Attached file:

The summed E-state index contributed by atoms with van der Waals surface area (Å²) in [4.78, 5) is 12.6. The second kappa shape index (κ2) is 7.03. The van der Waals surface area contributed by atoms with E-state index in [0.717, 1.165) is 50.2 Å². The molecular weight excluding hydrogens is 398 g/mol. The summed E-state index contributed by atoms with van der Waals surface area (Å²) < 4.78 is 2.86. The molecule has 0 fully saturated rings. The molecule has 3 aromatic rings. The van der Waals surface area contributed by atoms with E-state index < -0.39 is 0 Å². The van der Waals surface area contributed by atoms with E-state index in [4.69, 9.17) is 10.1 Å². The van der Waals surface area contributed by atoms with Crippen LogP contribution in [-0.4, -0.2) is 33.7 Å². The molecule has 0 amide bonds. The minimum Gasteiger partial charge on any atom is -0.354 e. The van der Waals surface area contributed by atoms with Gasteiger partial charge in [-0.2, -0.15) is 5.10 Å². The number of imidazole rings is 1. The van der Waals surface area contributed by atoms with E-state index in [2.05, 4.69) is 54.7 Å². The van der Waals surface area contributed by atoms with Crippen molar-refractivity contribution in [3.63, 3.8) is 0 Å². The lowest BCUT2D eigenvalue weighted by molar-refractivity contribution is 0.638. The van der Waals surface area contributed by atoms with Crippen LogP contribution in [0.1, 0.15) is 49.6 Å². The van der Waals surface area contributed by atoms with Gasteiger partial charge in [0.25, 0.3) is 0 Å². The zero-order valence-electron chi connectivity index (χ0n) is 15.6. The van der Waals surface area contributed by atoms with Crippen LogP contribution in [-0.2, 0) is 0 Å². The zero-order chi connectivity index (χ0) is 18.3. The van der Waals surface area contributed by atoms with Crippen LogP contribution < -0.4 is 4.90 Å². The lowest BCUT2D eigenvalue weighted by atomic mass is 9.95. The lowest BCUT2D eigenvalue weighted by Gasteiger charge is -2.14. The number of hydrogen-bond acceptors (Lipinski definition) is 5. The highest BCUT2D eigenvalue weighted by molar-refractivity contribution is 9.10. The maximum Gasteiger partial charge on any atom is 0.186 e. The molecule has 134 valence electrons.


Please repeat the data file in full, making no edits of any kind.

The summed E-state index contributed by atoms with van der Waals surface area (Å²) in [4.78, 5) is 12.6. The second kappa shape index (κ2) is 7.03. The van der Waals surface area contributed by atoms with E-state index in [0.717, 1.165) is 50.2 Å². The molecular weight excluding hydrogens is 398 g/mol. The summed E-state index contributed by atoms with van der Waals surface area (Å²) < 4.78 is 2.86. The molecule has 0 fully saturated rings. The molecule has 3 aromatic rings. The van der Waals surface area contributed by atoms with E-state index < -0.39 is 0 Å². The van der Waals surface area contributed by atoms with E-state index in [4.69, 9.17) is 10.1 Å². The van der Waals surface area contributed by atoms with Crippen LogP contribution in [-0.4, -0.2) is 33.7 Å². The molecule has 0 amide bonds. The minimum Gasteiger partial charge on any atom is -0.354 e. The van der Waals surface area contributed by atoms with Gasteiger partial charge in [-0.2, -0.15) is 5.10 Å². The number of imidazole rings is 1. The van der Waals surface area contributed by atoms with E-state index in [2.05, 4.69) is 54.7 Å². The van der Waals surface area contributed by atoms with Crippen molar-refractivity contribution in [3.63, 3.8) is 0 Å². The lowest BCUT2D eigenvalue weighted by molar-refractivity contribution is 0.638. The van der Waals surface area contributed by atoms with Crippen LogP contribution in [0.1, 0.15) is 49.6 Å². The van der Waals surface area contributed by atoms with Gasteiger partial charge in [0.25, 0.3) is 0 Å². The zero-order valence-electron chi connectivity index (χ0n) is 15.6. The van der Waals surface area contributed by atoms with Crippen LogP contribution in [-0.2, 0) is 0 Å². The zero-order chi connectivity index (χ0) is 18.3. The van der Waals surface area contributed by atoms with Crippen LogP contribution < -0.4 is 4.90 Å². The lowest BCUT2D eigenvalue weighted by atomic mass is 9.95. The lowest BCUT2D eigenvalue weighted by Gasteiger charge is -2.14. The number of hydrogen-bond acceptors (Lipinski definition) is 5. The highest BCUT2D eigenvalue weighted by molar-refractivity contribution is 9.10. The maximum Gasteiger partial charge on any atom is 0.186 e. The molecule has 134 valence electrons.